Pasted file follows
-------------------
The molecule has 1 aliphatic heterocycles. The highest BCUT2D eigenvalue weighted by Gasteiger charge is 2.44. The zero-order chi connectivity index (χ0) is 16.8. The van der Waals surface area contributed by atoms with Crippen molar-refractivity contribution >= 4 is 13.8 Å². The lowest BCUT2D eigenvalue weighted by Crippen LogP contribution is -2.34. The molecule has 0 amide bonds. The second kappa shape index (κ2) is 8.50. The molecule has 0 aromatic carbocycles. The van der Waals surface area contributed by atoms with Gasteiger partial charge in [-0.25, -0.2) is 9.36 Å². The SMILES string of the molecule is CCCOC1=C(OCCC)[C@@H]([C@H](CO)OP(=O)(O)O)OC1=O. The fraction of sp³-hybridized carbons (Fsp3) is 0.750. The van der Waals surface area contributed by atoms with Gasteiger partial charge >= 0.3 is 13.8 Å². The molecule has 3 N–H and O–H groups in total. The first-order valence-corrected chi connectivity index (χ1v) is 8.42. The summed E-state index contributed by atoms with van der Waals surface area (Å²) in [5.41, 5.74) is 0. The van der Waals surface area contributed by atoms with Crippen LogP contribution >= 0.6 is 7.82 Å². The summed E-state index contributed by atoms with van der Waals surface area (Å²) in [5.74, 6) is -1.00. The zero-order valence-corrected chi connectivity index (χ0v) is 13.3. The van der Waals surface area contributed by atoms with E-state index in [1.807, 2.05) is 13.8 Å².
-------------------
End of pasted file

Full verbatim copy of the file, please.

The molecule has 1 aliphatic heterocycles. The highest BCUT2D eigenvalue weighted by Gasteiger charge is 2.44. The zero-order chi connectivity index (χ0) is 16.8. The van der Waals surface area contributed by atoms with Crippen molar-refractivity contribution >= 4 is 13.8 Å². The lowest BCUT2D eigenvalue weighted by Crippen LogP contribution is -2.34. The molecule has 0 amide bonds. The second kappa shape index (κ2) is 8.50. The molecule has 0 aromatic carbocycles. The van der Waals surface area contributed by atoms with Gasteiger partial charge in [-0.25, -0.2) is 9.36 Å². The SMILES string of the molecule is CCCOC1=C(OCCC)[C@@H]([C@H](CO)OP(=O)(O)O)OC1=O. The fraction of sp³-hybridized carbons (Fsp3) is 0.750. The van der Waals surface area contributed by atoms with Gasteiger partial charge >= 0.3 is 13.8 Å². The molecule has 3 N–H and O–H groups in total. The first-order valence-corrected chi connectivity index (χ1v) is 8.42. The summed E-state index contributed by atoms with van der Waals surface area (Å²) in [5.41, 5.74) is 0. The van der Waals surface area contributed by atoms with Crippen LogP contribution >= 0.6 is 7.82 Å². The summed E-state index contributed by atoms with van der Waals surface area (Å²) in [5.74, 6) is -1.00. The zero-order valence-corrected chi connectivity index (χ0v) is 13.3. The van der Waals surface area contributed by atoms with E-state index in [1.807, 2.05) is 13.8 Å².